To be in a state of gratitude is one of the most blissful states to be in.
When we feel like we are in a state of gratitude, life takes on a new meaning. Our relationships strengthen as we feel more connected, we feel happier, we feel more assured in ourselves to be of service to others, we feel more fulfilled with life, more internally nourished. Negatives turn into positives and where there is dark we really can see the light. No matter what is happening in the external world, when we are in a state of gratitude, we feel amazing.
Many research studies find that gratitude = well-being. So how can we achieve this?
Martin Seligman, in his book Flourish, talks about the following three methods – all of which I can personally attest to being effective.
1. Write down three things every morning that we are grateful for – no matter how big ( I am grateful that I am alive) or how small (I am grateful for the coffee that is currently brewing). Tweak the gratitude muscle to get it working – get that feeling going.
2. At the end of the day, write down three things that went well that day. And tweak the gratitude muscle to really get a felt sense of the notion of grateful.
3. Write a gratitude letter. Write to someone who has significantly impacted your life, telling them how they have done it and how it has changed or impacted you as a result. Then read it out loud to them, in person. You might not be able to deliver it in person during isolation, so perhaps pop it in the mail instead.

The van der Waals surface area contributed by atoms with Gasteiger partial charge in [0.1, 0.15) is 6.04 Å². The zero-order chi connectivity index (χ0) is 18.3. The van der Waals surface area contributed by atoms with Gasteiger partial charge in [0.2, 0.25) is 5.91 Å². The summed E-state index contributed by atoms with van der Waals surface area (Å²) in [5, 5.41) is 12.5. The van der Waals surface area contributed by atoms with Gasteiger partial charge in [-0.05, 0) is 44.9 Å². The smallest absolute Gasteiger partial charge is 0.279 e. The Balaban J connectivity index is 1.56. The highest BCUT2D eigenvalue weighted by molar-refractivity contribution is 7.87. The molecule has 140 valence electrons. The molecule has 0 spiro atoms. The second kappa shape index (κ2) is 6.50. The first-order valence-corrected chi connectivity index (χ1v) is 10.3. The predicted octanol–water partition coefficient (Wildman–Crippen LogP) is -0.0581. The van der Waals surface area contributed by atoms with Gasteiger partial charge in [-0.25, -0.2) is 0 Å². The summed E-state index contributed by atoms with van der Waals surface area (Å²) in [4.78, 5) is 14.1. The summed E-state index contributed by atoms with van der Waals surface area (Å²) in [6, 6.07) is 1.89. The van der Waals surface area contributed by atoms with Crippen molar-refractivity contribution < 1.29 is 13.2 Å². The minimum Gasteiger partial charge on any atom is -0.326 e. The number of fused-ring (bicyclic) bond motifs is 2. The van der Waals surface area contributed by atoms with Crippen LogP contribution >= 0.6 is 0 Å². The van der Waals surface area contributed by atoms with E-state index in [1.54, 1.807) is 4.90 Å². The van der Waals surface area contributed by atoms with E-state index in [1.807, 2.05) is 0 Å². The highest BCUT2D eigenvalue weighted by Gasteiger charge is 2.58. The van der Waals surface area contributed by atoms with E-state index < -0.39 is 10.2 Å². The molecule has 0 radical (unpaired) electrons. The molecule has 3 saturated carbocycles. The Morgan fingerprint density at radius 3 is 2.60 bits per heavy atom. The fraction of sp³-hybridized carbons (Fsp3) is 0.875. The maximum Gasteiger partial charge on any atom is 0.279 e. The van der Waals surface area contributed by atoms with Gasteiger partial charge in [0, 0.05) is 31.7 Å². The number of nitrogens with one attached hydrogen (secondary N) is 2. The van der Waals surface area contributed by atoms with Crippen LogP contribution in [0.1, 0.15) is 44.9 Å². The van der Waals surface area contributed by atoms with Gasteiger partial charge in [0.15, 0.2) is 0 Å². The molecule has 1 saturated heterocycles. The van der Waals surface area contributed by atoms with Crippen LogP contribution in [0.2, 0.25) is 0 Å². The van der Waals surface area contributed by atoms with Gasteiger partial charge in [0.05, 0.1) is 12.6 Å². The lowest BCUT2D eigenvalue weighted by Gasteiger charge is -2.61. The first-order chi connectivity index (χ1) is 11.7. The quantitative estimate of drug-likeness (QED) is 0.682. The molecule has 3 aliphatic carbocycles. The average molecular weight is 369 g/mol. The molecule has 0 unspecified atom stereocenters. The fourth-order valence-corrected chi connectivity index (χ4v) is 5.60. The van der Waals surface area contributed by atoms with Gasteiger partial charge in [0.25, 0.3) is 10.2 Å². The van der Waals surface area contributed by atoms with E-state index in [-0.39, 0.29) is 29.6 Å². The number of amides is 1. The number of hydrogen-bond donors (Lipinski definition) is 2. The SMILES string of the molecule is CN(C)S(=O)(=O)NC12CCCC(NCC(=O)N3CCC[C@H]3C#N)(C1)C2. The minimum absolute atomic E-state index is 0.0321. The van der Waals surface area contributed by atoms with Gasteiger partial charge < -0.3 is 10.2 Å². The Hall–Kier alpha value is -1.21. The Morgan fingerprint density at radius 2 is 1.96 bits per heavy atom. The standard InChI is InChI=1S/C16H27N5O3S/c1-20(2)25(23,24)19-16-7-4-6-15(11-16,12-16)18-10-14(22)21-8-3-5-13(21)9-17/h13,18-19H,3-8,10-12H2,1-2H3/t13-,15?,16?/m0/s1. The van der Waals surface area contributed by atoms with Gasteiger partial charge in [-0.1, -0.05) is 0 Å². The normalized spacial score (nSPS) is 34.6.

Sometimes it is really difficult to feel grateful. Especially when we are experiencing trauma, or loss, or fear of loss, or uncertainty. But as @drshaunashapiro says in her lovely book “Good Morning I Love You”, and her workshops, “What you practice grows stronger”
So let’s get practising gratitude. It might feel difficult at first – but like any muscle, the more we practice, the stronger we will feel it, and the more blissful we will feel as a result.
We’d love to hear your gratitude. If you’d like to share with us, and the community, please leave you gratitude in the comments below, or email us at email@example.com.
Author: Lucinda Gordon Lennox
Lucinda works at The Recovery Centre, which has clinics in London and Edinburgh.